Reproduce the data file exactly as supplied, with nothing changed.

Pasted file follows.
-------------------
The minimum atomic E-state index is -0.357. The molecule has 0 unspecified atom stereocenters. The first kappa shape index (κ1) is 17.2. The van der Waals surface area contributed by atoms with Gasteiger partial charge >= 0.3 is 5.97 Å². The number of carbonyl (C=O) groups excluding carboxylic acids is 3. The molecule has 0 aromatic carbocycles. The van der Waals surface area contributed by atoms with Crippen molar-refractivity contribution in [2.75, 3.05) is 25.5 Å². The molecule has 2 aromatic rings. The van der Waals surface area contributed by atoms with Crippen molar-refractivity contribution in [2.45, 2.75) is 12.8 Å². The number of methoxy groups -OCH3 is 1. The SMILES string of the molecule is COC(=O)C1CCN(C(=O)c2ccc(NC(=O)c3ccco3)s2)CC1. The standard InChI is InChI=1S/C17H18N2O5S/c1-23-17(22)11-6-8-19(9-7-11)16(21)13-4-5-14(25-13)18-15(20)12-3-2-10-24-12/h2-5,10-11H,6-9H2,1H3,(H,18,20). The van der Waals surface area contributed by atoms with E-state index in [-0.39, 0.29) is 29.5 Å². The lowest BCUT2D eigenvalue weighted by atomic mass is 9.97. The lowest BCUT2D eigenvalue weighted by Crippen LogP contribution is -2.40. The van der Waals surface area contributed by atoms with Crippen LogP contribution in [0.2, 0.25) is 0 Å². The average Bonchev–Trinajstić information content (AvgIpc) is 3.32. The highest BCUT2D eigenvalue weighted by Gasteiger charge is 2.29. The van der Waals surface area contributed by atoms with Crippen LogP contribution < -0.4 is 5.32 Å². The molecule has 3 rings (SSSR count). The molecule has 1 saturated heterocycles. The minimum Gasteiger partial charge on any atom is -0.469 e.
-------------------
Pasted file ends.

The minimum atomic E-state index is -0.357. The molecule has 0 unspecified atom stereocenters. The first kappa shape index (κ1) is 17.2. The van der Waals surface area contributed by atoms with Gasteiger partial charge >= 0.3 is 5.97 Å². The number of carbonyl (C=O) groups excluding carboxylic acids is 3. The molecule has 0 aromatic carbocycles. The van der Waals surface area contributed by atoms with Crippen molar-refractivity contribution in [2.75, 3.05) is 25.5 Å². The molecule has 2 aromatic rings. The van der Waals surface area contributed by atoms with Crippen molar-refractivity contribution in [2.45, 2.75) is 12.8 Å². The number of methoxy groups -OCH3 is 1. The SMILES string of the molecule is COC(=O)C1CCN(C(=O)c2ccc(NC(=O)c3ccco3)s2)CC1. The standard InChI is InChI=1S/C17H18N2O5S/c1-23-17(22)11-6-8-19(9-7-11)16(21)13-4-5-14(25-13)18-15(20)12-3-2-10-24-12/h2-5,10-11H,6-9H2,1H3,(H,18,20). The van der Waals surface area contributed by atoms with E-state index in [-0.39, 0.29) is 29.5 Å². The lowest BCUT2D eigenvalue weighted by atomic mass is 9.97. The lowest BCUT2D eigenvalue weighted by Crippen LogP contribution is -2.40. The van der Waals surface area contributed by atoms with Crippen LogP contribution in [0.2, 0.25) is 0 Å². The average Bonchev–Trinajstić information content (AvgIpc) is 3.32. The highest BCUT2D eigenvalue weighted by Gasteiger charge is 2.29. The van der Waals surface area contributed by atoms with Crippen LogP contribution < -0.4 is 5.32 Å². The molecule has 3 rings (SSSR count). The molecule has 1 saturated heterocycles. The minimum Gasteiger partial charge on any atom is -0.469 e.